Other import details from the plea agreement include:
  • The government will recommend a three level reduction in the offense level for acceptance of responsibility. That means the sentence will be reduced for pleading guilty rather than going to trial.
  • A 10 year mandatory minimum sentence still applies.
  • Evon and his wife agree to forfeit their home on Spring Street in Portland, Maine. The home is valued at about $575,000 yet the government agrees to accept that property in full satisfaction of the the $2.34 million dollar forfeiture claim. You can review that forfeiture agreement here.
  • Evon waives his right to appeal a sentence that does not exceed 120 months.

So What will the Sentence Be?

The guideline sentencing range for this offense with the 3 point acceptance reduction and a criminal history of 1 is 135-168 months. The government usually sets the appeal waiver at a term that is equal to or longer than the sentence they will request, so it's pretty likely then prosecutors will recommend a sentence of 120 months or 10 years. The defense will likely argue that Evon should get an even lower sentence, something below the mandatory minimum. That's only possible if the "safety valve" criteria are met.

Federal Safety Valve Sentencing

U.S. Sentencing Guideline §5C1.2 is often called the "safety valve" and it allows a judge to sentence below the minimum if the court finds:
  1. The defendant does not have more than 1 criminal history point (one misdemeanor with a sentence of less than 60 days in jail), 
  2. The defendant did not use violence or threats of violence or possess a firearm or other dangerous weapon in connection with the offense;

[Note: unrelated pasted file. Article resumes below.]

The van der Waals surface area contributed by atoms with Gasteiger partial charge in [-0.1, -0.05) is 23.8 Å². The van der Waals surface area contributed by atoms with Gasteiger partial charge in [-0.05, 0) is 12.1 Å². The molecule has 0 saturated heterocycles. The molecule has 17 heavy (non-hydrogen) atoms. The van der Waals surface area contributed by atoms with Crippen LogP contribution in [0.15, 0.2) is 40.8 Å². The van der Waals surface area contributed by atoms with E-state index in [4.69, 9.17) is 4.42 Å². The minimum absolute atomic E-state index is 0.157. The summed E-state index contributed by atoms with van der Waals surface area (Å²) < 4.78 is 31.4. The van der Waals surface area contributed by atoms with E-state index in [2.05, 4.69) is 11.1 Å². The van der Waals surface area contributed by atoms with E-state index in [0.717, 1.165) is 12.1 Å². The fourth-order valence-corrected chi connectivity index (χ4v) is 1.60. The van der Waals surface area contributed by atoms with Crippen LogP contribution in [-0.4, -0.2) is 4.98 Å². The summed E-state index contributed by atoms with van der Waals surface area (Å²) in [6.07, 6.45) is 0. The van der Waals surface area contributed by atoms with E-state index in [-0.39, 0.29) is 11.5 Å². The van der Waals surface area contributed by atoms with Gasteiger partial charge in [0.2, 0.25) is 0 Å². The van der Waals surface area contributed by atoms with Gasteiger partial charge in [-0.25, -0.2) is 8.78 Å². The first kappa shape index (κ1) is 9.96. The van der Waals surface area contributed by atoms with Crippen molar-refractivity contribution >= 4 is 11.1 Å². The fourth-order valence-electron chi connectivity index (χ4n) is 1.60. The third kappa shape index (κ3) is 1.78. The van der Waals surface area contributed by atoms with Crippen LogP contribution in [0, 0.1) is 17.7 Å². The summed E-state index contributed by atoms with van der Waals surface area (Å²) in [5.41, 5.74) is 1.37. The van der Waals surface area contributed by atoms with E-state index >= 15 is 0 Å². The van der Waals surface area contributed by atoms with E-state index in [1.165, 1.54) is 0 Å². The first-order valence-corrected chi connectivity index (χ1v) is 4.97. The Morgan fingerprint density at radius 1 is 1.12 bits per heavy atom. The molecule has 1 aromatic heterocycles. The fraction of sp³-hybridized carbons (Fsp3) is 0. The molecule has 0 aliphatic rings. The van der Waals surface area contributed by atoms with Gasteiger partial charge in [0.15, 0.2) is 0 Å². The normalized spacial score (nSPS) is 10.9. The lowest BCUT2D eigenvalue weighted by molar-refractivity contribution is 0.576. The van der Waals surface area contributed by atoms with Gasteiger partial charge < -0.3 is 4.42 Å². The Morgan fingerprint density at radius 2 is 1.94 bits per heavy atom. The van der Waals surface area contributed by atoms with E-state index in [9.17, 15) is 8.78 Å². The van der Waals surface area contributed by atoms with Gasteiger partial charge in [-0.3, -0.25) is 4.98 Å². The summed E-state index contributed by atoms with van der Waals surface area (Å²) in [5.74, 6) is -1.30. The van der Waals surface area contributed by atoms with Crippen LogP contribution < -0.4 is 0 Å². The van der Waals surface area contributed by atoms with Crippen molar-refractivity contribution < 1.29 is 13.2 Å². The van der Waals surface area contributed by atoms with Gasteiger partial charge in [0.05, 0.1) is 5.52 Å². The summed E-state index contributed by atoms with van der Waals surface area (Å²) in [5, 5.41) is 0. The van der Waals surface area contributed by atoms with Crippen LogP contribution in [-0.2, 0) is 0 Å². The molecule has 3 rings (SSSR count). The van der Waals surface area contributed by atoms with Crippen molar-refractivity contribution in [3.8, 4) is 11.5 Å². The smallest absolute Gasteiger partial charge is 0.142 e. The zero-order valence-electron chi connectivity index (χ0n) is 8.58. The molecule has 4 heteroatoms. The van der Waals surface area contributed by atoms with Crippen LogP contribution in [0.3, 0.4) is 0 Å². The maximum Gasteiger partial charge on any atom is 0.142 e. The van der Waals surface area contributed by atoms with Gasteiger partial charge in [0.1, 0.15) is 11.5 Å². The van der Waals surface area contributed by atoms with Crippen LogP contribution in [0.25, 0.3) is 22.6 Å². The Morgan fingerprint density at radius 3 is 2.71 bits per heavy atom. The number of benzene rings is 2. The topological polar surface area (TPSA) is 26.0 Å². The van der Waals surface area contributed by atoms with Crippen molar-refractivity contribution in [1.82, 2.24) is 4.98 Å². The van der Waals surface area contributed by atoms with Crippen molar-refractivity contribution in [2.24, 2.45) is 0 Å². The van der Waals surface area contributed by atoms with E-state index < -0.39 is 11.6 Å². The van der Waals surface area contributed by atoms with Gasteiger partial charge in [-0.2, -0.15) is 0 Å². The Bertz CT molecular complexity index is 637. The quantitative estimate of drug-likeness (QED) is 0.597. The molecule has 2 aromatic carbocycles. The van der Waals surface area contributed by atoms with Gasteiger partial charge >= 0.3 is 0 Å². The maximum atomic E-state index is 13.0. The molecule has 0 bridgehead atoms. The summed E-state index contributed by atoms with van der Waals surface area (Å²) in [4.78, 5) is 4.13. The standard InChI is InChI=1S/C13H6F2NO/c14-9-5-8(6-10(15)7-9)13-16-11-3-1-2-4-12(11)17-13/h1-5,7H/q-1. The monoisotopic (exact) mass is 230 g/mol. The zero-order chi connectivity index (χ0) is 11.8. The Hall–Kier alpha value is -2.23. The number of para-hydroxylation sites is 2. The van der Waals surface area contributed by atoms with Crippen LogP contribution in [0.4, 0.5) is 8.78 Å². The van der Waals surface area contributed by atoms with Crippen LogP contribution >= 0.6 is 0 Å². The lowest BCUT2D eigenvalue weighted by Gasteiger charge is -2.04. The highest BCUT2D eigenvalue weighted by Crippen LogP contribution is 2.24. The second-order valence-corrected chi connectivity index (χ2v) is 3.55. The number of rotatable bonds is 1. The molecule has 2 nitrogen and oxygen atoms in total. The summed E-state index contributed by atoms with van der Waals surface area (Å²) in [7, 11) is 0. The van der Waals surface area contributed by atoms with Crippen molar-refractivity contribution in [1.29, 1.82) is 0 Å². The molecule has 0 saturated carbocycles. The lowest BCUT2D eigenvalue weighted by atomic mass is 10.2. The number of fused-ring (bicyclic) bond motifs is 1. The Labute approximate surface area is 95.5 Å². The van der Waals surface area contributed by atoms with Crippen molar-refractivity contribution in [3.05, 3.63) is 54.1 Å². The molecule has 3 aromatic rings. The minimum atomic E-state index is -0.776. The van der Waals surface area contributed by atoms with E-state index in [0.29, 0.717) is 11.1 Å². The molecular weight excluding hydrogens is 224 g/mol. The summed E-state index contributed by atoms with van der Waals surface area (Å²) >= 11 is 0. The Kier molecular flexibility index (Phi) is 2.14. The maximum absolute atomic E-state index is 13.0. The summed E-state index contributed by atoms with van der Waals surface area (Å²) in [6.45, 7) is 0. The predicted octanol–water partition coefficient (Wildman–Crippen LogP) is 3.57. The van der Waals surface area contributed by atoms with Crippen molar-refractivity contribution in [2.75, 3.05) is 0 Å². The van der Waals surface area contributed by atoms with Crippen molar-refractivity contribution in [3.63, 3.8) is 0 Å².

3. The offense did not result in death or serious bodily injury to any person; 
  4. The defendant was not an organizer, leader, manager, or supervisor of others in the offense, as determined under the sentencing guidelines and was not engaged in a continuing criminal enterprise, as defined in 21 U.S.C. § 848; and 
  5. The defendant has truthfully provided to the Government all information and evidence the defendant has concerning the offense or offenses that were part of the same course of conduct or of a common scheme or plan.

The defense is free to make this argument and the judge is free to reject it. Evon has a better shot if the government agrees with a below minimum sentence and 18 USC § 3553(f), allows the government to request safety valve treatment. That's probably not going to happen in this case.

The way the government drafted the plea agreement makes it really hard for Evon to satisfy the safety valve factors. It's pretty clear from paragraph 5 that Evon was an organizer who set up the scheme, directing and employing others to accomplish components of the operation. If he had that kind of role, he is not safety valve eligible and without the safety valve, he gonna get at least a decade in prison.

Check out further coverage of the plea from +Scott Dolan at the Portland Press Herald. Unlike me, he managed to publish something last week, right after the hearing.